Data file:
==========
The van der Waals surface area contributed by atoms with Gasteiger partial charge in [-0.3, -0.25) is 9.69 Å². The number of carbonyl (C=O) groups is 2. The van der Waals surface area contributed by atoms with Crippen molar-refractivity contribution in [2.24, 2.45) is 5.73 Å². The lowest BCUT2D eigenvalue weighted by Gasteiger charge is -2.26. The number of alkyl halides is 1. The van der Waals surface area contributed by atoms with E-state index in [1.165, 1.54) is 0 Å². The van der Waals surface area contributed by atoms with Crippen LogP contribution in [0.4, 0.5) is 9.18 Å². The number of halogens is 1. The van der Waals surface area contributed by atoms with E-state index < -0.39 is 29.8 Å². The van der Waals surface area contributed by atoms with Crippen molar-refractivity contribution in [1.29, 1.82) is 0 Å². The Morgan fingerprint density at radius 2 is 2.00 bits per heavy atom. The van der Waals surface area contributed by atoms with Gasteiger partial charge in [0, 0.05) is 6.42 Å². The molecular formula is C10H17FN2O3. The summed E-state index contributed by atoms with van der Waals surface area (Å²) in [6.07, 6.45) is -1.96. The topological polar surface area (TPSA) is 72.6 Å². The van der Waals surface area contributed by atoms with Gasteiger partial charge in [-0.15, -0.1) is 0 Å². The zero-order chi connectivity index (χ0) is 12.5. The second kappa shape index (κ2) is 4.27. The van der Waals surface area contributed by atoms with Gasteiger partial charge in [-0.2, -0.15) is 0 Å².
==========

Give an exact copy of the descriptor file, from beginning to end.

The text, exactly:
The van der Waals surface area contributed by atoms with Gasteiger partial charge in [-0.3, -0.25) is 9.69 Å². The number of carbonyl (C=O) groups is 2. The van der Waals surface area contributed by atoms with Crippen molar-refractivity contribution in [2.24, 2.45) is 5.73 Å². The lowest BCUT2D eigenvalue weighted by Gasteiger charge is -2.26. The number of alkyl halides is 1. The van der Waals surface area contributed by atoms with E-state index in [1.165, 1.54) is 0 Å². The van der Waals surface area contributed by atoms with Crippen LogP contribution in [0.4, 0.5) is 9.18 Å². The number of halogens is 1. The van der Waals surface area contributed by atoms with E-state index < -0.39 is 29.8 Å². The van der Waals surface area contributed by atoms with Crippen molar-refractivity contribution in [1.29, 1.82) is 0 Å². The Morgan fingerprint density at radius 2 is 2.00 bits per heavy atom. The van der Waals surface area contributed by atoms with Gasteiger partial charge in [0, 0.05) is 6.42 Å². The molecular formula is C10H17FN2O3. The summed E-state index contributed by atoms with van der Waals surface area (Å²) in [6.07, 6.45) is -1.96. The topological polar surface area (TPSA) is 72.6 Å². The van der Waals surface area contributed by atoms with Gasteiger partial charge in [-0.15, -0.1) is 0 Å². The zero-order chi connectivity index (χ0) is 12.5. The second kappa shape index (κ2) is 4.27. The van der Waals surface area contributed by atoms with Gasteiger partial charge in [-0.2, -0.15) is 0 Å².